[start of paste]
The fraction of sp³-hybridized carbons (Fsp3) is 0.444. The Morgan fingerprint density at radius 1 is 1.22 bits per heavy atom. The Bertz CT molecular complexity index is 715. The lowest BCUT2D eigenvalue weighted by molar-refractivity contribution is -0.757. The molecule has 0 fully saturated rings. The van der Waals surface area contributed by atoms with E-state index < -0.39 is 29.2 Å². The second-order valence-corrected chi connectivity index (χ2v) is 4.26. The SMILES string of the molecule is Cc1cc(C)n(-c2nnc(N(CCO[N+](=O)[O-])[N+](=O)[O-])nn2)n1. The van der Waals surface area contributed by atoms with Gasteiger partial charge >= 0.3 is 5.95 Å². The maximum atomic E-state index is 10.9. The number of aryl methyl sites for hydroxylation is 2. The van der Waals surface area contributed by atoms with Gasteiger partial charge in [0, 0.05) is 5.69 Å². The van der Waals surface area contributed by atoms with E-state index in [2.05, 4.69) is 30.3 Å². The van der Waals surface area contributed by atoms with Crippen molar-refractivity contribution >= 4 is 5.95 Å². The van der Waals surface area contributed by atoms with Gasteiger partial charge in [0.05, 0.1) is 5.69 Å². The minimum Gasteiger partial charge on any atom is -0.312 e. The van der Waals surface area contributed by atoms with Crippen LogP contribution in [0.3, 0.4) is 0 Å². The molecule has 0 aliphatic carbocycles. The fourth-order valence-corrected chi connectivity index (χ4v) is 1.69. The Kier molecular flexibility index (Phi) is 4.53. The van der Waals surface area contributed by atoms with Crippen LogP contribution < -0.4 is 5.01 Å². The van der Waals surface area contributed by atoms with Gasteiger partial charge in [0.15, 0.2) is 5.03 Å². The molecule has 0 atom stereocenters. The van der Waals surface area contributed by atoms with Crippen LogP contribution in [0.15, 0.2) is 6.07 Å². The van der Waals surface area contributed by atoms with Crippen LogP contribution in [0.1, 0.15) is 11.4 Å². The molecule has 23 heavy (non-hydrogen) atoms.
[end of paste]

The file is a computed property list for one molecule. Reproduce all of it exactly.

The fraction of sp³-hybridized carbons (Fsp3) is 0.444. The Morgan fingerprint density at radius 1 is 1.22 bits per heavy atom. The Bertz CT molecular complexity index is 715. The lowest BCUT2D eigenvalue weighted by molar-refractivity contribution is -0.757. The molecule has 0 fully saturated rings. The van der Waals surface area contributed by atoms with E-state index < -0.39 is 29.2 Å². The second-order valence-corrected chi connectivity index (χ2v) is 4.26. The SMILES string of the molecule is Cc1cc(C)n(-c2nnc(N(CCO[N+](=O)[O-])[N+](=O)[O-])nn2)n1. The van der Waals surface area contributed by atoms with Gasteiger partial charge >= 0.3 is 5.95 Å². The maximum atomic E-state index is 10.9. The number of aryl methyl sites for hydroxylation is 2. The van der Waals surface area contributed by atoms with Gasteiger partial charge in [0, 0.05) is 5.69 Å². The van der Waals surface area contributed by atoms with E-state index in [2.05, 4.69) is 30.3 Å². The van der Waals surface area contributed by atoms with Crippen molar-refractivity contribution >= 4 is 5.95 Å². The van der Waals surface area contributed by atoms with Gasteiger partial charge in [0.05, 0.1) is 5.69 Å². The minimum Gasteiger partial charge on any atom is -0.312 e. The van der Waals surface area contributed by atoms with Crippen LogP contribution in [0.3, 0.4) is 0 Å². The molecule has 0 aliphatic carbocycles. The fourth-order valence-corrected chi connectivity index (χ4v) is 1.69. The Kier molecular flexibility index (Phi) is 4.53. The van der Waals surface area contributed by atoms with Crippen LogP contribution < -0.4 is 5.01 Å². The van der Waals surface area contributed by atoms with Gasteiger partial charge in [0.15, 0.2) is 5.03 Å². The molecule has 0 atom stereocenters. The van der Waals surface area contributed by atoms with Crippen LogP contribution in [0.15, 0.2) is 6.07 Å². The van der Waals surface area contributed by atoms with Crippen LogP contribution in [0.1, 0.15) is 11.4 Å². The molecule has 23 heavy (non-hydrogen) atoms.